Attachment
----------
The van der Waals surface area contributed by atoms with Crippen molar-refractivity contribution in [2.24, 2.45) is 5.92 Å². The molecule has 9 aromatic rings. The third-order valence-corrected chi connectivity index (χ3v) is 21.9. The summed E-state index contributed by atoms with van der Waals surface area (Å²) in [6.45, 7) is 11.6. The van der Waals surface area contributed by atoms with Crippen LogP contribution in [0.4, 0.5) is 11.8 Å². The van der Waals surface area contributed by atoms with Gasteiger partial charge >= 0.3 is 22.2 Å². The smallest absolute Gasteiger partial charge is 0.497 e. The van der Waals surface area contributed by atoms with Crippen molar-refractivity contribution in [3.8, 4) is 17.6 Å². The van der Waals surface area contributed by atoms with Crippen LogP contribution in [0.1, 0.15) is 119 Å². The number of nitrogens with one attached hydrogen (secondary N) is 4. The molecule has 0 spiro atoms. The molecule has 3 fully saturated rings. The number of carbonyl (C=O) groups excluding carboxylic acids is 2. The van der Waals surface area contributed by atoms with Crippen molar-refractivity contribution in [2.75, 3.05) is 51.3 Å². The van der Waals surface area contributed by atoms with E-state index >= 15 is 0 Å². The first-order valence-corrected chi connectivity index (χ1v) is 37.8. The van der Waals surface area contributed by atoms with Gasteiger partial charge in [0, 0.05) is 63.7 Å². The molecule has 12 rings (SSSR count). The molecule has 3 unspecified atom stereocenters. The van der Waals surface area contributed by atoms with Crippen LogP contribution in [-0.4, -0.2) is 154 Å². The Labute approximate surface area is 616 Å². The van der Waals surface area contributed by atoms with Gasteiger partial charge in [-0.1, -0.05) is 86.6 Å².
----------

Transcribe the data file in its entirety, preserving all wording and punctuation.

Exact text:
The van der Waals surface area contributed by atoms with Crippen molar-refractivity contribution in [2.24, 2.45) is 5.92 Å². The molecule has 9 aromatic rings. The third-order valence-corrected chi connectivity index (χ3v) is 21.9. The summed E-state index contributed by atoms with van der Waals surface area (Å²) in [6.45, 7) is 11.6. The van der Waals surface area contributed by atoms with Crippen LogP contribution in [0.4, 0.5) is 11.8 Å². The van der Waals surface area contributed by atoms with Gasteiger partial charge >= 0.3 is 22.2 Å². The smallest absolute Gasteiger partial charge is 0.497 e. The van der Waals surface area contributed by atoms with Crippen molar-refractivity contribution in [3.8, 4) is 17.6 Å². The van der Waals surface area contributed by atoms with Crippen LogP contribution in [0.1, 0.15) is 119 Å². The number of nitrogens with one attached hydrogen (secondary N) is 4. The molecule has 0 spiro atoms. The molecule has 3 fully saturated rings. The number of carbonyl (C=O) groups excluding carboxylic acids is 2. The van der Waals surface area contributed by atoms with Crippen molar-refractivity contribution in [2.75, 3.05) is 51.3 Å². The van der Waals surface area contributed by atoms with E-state index >= 15 is 0 Å². The first-order valence-corrected chi connectivity index (χ1v) is 37.8. The van der Waals surface area contributed by atoms with Gasteiger partial charge in [0, 0.05) is 63.7 Å². The molecule has 12 rings (SSSR count). The molecule has 3 unspecified atom stereocenters. The van der Waals surface area contributed by atoms with Crippen LogP contribution in [-0.4, -0.2) is 154 Å². The Labute approximate surface area is 616 Å². The van der Waals surface area contributed by atoms with Gasteiger partial charge in [-0.1, -0.05) is 86.6 Å².